Lithium, Helium and Canola are the Talk of the Town

In the last two weeks, Saskatchewan has seen four major announcements in sectors that show major potential for growth in the province.

Lithium: Prairie Lithium

On May 4, 2021, Prairie Lithium Ltd. announced its acquisition of 188,000 acres of subsurface mineral permits in Saskatchewan. The Emerald Park-based company now has total mineral holdings of over 220,000 acres, and is the largest active lithium brine developer in Saskatchewan, and one of the largest active lithium brine developers in Canada. The company’s initial Direct Lithium Extraction (DLE) proof of process pilot project proved successful in 2020. Prairie Lithium installed its proprietary system in an oil and gas field and was able to extract lithium that was eventually converted to lithium carbonate – one of the two key compounds in lithium ion batteries. Lithium ion batteries are in demand globally, and demand far exceeds supply – giving Saskatchewan an opportunity to supply the world with what it wants.

Helium: North American Helium Inc.

On April 27, 2021, North American Helium Inc. announced that Saskatchewan is now home to Canada’s largest helium purification facility. The facility, located in the southwest of the province, is expected to produce more than 50 million cubic feet per year of commercial helium. Helium is not only for balloons. It’s also used in medical research, semiconductor manufacturing, space exploration, fibre optics, and nuclear power generation.

“We are very excited to start up our second helium plant in Saskatchewan ahead of schedule and anticipate running a significant helium exploration and development program into the future,” NAH President and Chief Operating Officer Marlon McDougall said on April 27.

There are now nine active helium wells in Saskatchewan, with another 24 in drilling stages according to the Government of Saskatchewan. 

Canola: Cargill and Viterra

On April 22, 2021, Cargill announced plans for a new canola processing facility in Regina. Canola, an agricultural staple on the prairies, is being embraced as a source for plant protein with demand growing around the world. Cargill’s planned project will be similar to its Camrose, Alta. processor, with construction in Regina starting in early 2022. The company plans to have the Regina canola facility online in early 2024 with an annual production capacity of 1 million metric tons.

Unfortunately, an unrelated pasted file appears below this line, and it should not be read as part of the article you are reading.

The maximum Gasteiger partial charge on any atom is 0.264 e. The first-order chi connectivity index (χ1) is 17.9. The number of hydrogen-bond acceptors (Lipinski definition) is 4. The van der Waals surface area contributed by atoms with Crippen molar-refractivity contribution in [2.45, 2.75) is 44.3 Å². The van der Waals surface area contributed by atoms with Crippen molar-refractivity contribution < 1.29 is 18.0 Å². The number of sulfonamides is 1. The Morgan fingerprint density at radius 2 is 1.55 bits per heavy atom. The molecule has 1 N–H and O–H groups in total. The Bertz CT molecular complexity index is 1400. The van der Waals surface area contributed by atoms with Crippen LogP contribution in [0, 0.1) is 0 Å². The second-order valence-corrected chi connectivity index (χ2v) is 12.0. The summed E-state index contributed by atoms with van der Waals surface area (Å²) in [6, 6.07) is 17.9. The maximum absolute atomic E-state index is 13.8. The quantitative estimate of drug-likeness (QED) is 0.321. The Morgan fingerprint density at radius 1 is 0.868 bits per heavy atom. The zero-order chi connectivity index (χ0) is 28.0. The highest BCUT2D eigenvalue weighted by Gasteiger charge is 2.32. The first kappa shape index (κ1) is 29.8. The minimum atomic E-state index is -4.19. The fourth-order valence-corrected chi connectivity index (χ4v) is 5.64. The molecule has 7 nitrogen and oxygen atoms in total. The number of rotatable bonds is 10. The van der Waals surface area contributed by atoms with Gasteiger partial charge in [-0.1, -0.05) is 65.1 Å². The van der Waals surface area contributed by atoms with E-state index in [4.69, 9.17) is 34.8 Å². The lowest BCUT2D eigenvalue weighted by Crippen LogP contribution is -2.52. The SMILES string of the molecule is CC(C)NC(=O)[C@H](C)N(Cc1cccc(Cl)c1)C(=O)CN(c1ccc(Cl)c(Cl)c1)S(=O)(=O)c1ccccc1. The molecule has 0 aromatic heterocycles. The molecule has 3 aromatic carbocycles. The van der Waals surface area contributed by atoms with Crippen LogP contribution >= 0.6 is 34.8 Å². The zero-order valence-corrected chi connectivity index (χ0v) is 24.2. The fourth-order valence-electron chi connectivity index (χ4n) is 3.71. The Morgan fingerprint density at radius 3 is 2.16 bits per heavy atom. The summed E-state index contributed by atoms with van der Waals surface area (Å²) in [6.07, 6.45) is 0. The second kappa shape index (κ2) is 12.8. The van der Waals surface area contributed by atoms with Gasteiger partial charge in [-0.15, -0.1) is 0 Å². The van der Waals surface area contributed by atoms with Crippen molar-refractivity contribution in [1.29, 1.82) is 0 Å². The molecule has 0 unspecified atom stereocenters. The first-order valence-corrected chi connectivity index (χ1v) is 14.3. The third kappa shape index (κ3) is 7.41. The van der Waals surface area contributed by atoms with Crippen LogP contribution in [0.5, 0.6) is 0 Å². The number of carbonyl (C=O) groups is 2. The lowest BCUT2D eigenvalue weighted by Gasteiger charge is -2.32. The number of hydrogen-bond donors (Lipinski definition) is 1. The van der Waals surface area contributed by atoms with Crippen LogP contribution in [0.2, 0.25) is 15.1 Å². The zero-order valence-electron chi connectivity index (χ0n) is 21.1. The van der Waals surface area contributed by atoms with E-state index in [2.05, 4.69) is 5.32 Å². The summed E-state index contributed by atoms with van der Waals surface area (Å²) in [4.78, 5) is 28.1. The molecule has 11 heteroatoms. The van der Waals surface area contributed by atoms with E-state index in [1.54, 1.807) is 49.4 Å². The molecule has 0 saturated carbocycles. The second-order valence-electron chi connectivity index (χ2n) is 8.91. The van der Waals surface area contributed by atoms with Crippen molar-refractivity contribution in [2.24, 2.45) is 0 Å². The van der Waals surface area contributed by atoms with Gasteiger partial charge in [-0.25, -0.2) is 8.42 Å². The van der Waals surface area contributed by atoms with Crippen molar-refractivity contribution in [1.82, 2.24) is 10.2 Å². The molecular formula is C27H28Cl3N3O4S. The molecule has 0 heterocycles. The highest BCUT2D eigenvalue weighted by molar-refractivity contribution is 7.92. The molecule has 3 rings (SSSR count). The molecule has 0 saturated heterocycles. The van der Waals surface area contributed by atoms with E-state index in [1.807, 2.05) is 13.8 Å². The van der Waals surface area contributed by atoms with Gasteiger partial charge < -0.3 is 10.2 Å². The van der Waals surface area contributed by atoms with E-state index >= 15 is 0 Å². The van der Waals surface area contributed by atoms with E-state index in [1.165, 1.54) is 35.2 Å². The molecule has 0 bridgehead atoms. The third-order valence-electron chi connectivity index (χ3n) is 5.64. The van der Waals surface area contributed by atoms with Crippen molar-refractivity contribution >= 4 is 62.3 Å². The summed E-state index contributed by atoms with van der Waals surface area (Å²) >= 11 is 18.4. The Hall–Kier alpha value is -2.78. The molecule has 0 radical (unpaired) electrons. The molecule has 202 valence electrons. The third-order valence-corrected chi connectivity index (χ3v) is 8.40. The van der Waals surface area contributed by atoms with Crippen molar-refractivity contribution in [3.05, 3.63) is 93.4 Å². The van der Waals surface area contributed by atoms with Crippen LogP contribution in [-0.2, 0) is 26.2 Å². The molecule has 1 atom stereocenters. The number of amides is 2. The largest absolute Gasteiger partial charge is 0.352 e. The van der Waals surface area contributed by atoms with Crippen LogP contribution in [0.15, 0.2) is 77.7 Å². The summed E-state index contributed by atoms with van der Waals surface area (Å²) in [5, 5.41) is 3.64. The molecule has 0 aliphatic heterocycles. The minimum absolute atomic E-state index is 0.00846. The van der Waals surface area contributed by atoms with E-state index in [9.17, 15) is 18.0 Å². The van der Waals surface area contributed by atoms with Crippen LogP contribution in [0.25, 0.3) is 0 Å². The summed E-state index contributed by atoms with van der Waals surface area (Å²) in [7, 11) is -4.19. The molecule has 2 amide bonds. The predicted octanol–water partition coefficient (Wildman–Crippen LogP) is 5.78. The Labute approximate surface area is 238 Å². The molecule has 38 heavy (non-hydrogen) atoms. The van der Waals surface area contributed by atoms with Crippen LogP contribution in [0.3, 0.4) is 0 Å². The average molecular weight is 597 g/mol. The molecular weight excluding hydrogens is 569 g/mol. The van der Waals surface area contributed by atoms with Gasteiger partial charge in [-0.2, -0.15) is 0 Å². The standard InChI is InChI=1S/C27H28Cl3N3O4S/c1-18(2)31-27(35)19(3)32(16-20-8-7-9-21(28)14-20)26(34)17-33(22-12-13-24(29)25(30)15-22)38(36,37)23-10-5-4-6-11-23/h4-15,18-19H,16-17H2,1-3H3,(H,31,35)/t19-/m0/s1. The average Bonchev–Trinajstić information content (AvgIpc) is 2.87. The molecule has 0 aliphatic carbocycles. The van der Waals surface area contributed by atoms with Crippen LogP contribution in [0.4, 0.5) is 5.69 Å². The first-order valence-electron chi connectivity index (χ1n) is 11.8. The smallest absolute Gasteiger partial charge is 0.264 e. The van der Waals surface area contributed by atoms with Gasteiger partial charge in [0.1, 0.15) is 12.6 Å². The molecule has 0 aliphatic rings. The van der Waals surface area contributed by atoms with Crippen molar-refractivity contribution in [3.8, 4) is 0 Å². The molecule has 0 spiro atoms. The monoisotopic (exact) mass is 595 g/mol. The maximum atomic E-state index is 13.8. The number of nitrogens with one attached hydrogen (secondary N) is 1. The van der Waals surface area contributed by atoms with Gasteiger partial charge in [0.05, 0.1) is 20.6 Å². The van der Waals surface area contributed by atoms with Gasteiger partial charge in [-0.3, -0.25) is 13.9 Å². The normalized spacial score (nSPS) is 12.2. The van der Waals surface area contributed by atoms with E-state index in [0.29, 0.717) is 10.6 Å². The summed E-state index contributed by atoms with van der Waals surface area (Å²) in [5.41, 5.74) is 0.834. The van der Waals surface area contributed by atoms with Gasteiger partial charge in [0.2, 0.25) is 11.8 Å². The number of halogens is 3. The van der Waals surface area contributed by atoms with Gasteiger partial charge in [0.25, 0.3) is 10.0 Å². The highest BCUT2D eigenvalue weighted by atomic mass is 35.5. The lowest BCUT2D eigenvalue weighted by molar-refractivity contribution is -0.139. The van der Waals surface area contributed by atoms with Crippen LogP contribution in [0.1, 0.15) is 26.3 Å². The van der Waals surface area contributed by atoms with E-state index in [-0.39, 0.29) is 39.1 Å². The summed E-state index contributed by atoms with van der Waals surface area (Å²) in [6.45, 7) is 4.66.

“We are confident in the continued growth and competitiveness of the canola processing industry and look forward to helping farmers access increasing market demand,” said Jeff Vassart, President of Cargill Canada on April 22. “Through these projects, we’re committed to providing a better, more efficient customer experience across our network, making it easier to do business with Cargill.”

Four days later on April 26, Viterra announced its own plans to build the world’s largest canola crushing facility in Regina. Currently in the feasibility planning stage, Viterra plans to build a processor with the capacity to crush 2.5 million metric tons of canola annually. The company recognized the growth in oilseeds, given the demand for canola protein in food, animal feed and for renewable food production. The company plans to be in production by late 2024.

“We are pleased to have the opportunity to pursue this substantial and historic investment in our asset network, which demonstrates our confidence in the future of western Canadian canola production, said Kyle Jeworski, CEO of Viterra North America on April 26. “Through this project, we will be able to further leverage our strong relationships with farm customers and support Saskatchewan’s growth plan for expanded value-added processing capacity. Further, this project will have a long-lasting and positive local economic impact, both in terms of employment related to the facility’s construction and permanent employment once the plant is up and running.”